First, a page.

My son is a movie fan. He watches movies obsessively. Over and over, and will reenact scenes or experiment with concepts in those movies. He watches Home Alone, he lays traps out for thieves and directs his siblings on how to set up the traps and guard windows. Trigger strings and all.
I am aware of this artistic and scientific experimental side of him, of all children. This is why, each winter, I sit the children down and explain winter and snow safety to them. One must wear their winter gear, one must walk slowly on ice, one must get into the car immediately in the parking lot, one must never touch anything outside with a wet body part. Especially the tongue.
My oldest son decided to reenact a scene, on the flagpole, outside the building as I buckled his sister into her carseat. I turn to find him and his brother, not in the car as instructed, but across the parking lot. This is winter guidelines violation number one. He has his tongue attached to the flagpole, and this is winter guidelines violation number two.
In real life, it is not like a movie scene. It is not sterile, nor funny. The blood is profuse and cascades out of your child’s mouth. It is alarming, panicky, and horrifying.
I am a single mother with three kids. My hands are full on the way out to the car, but not with any sort of drink for myself. I am not a yuppie mother with a Keurig and an au pair to carry my gear. This is reality, and not a Facebook status update. I have nothing to pour over my son’s tongue to help him. It is six degrees below zero. There is not much help to be had, with a liquid, anyway, at that point of frozen.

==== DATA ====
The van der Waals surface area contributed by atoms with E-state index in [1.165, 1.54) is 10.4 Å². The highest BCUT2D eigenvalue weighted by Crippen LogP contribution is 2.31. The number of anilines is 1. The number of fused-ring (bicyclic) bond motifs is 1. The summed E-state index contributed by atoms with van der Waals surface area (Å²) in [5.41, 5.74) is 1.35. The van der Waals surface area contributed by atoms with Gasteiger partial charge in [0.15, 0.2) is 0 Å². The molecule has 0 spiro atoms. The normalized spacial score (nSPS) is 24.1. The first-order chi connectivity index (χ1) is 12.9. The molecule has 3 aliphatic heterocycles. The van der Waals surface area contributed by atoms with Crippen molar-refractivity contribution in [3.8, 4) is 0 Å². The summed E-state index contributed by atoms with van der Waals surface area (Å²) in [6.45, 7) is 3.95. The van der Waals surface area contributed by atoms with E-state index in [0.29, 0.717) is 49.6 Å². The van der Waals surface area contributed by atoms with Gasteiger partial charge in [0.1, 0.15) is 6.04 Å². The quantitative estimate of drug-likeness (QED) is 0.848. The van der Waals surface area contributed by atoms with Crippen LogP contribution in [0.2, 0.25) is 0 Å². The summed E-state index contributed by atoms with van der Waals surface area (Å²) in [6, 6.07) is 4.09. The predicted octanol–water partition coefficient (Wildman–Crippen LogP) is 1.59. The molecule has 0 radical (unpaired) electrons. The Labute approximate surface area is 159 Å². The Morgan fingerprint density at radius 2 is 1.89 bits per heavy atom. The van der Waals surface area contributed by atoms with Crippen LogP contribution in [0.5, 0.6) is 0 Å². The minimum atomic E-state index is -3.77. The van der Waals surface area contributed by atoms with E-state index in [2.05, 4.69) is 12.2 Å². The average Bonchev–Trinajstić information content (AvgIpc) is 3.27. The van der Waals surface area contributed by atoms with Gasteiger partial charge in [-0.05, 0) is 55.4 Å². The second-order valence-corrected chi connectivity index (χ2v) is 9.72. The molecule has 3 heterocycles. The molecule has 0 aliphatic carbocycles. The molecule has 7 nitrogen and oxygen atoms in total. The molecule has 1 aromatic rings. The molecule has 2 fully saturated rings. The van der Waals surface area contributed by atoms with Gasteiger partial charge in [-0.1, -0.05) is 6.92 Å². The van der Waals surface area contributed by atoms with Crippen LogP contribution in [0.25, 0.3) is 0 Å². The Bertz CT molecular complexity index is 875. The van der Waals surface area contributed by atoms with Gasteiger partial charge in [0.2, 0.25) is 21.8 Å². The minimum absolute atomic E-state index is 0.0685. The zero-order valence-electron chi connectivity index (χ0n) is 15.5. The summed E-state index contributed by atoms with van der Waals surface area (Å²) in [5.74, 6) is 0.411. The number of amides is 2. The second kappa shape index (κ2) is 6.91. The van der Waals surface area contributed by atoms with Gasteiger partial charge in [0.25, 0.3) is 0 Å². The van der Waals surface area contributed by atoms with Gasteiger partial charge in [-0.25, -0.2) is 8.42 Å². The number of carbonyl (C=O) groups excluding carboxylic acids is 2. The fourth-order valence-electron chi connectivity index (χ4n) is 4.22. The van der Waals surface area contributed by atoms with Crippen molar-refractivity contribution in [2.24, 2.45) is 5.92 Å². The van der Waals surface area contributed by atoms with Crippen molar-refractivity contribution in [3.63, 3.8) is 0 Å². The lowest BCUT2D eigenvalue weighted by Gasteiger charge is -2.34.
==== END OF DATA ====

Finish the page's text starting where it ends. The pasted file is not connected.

My son does not feel pain as other people do. He has sensory issues. So as his tongue is madly bleeding, and I am trying to get my spit over the spot where it is connected to the pole, he is not feeling enough pain to stop pulling away from the pole. Like an animal, he rips his tongue off the pole. A piece of his tongue is still there.
I take him to the emergency room. The nurse tells me that this is the first she has seen, ever. Apparently, this happens all the time in the town I live in, but no one brings their child in to the Emergency Room for it. I guess the local families don’t worry about blood loss or deformed tongues as I do. I am a city girl, and it was apparent in the hospital that I was being humored. The doctor did see him, and he is going to be fine.
Of course, while I was in the hospital with him, no one told me I was covered in blood, myself, from my face to my fingers. I did not even check. I cleaned up my son, after the nurse, until he was spotless. I took him to school, in front of all the children and teachers, with blood all over me. In the car as I was leaving, I saw the blood in the rearview. I looked vampiric.
He did not eat that day. That night, he asked for ibuprofen and got it.
The children got a nice, long, emotional lecture about what happens when you do not follow Mommy’s instructions, the visual accompanying it being the oldest of them and his ravaged tongue. 123 Magic could not keep my mouth shut that day. When the doctor handed me the aftercare sheet, I asked him if it contained a list of all movies with frozen metal/tongue scenes. He laughed at me. I was serious. Prevention is the cure.